|25th Governor of South Carolina|
December 17, 1743 – June 1, 1756
|Preceded by||William Bull|
|Succeeded by||William Henry Lyttelton|
|Died||July 18, 1777|
London, England, UK
James Glen (1701 – July 18, 1777) was a politician in the Province of South Carolina. He was appointed Royal Governor of South Carolina in 1738, but did not arrive in the province until December 17, 1743. He served as governor until June 1, 1756 and was succeeded by William Henry Lyttelton. On June 21, 1761, Glen returned to Europe and died in London. He is buried in Linlithgow, Scotland.
Governor Glen was noted for forging a 1755 treaty with the Cherokee, known as the Treaty of Saluda Old Town, in present-day Saluda County and the building of Fort Prince George near Keowee River. He was also responsible for promoting an official policy that aimed to create in Indians an "aversion" to African Americans in an attempt to thwart possible alliances between them.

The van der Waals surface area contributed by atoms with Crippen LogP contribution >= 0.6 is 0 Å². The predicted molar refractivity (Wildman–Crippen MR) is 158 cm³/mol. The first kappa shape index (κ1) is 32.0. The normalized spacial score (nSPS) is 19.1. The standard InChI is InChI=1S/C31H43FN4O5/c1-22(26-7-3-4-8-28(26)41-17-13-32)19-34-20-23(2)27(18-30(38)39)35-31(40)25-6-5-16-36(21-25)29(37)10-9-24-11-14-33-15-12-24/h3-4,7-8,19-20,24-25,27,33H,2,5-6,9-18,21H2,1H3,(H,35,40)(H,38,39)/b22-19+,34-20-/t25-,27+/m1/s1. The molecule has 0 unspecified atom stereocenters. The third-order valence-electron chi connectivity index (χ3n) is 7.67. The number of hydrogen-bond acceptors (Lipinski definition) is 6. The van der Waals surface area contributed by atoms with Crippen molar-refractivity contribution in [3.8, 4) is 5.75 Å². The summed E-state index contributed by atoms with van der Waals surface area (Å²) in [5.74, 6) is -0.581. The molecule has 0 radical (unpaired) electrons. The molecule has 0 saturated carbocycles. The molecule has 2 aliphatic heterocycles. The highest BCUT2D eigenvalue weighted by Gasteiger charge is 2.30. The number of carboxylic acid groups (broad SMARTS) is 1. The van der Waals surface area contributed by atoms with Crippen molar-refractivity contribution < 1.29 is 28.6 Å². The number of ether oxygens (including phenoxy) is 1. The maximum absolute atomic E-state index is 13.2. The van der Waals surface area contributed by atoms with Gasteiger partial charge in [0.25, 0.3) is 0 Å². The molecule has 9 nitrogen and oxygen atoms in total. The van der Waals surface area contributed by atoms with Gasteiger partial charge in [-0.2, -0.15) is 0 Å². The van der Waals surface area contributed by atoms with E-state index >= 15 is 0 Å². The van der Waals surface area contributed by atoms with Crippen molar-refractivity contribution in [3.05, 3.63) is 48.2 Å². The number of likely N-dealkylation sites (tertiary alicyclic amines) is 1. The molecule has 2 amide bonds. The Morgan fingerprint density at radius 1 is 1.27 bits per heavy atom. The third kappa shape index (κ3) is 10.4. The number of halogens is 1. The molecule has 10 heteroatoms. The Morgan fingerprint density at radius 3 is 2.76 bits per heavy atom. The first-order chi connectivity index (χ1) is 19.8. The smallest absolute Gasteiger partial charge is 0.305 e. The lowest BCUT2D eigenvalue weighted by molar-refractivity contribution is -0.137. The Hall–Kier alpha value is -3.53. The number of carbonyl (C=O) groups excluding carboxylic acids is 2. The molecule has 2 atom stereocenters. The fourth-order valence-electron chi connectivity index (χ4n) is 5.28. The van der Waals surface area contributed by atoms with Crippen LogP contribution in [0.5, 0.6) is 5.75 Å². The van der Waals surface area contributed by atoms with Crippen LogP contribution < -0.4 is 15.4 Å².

Traditionally the governor of South Carolina played the role of defender of the southern frontier but with the creation of Georgia that role passed to the Georgian governor James Oglethorpe. This transfer of roles was accompanied by the transfer of a thousand pounds that no longer went to the governor of South Carolina but now went to his Georgian counterpart. James Glen stayed in England to protest this change and William Bull acted as governor in his stead.
- Patrick Minges (2003), Slavery in the Cherokee Nation: the Keetoowah Society and the defining of a people, 1855-1867, Psychology Press, p. 27, ISBN 978-0-415-94586-8
- Kimberley Tolley (2007), Transformations in Schooling: Historical and Comparative Perspectives, Macmillan, p. 228, ISBN 978-1-4039-7404-4
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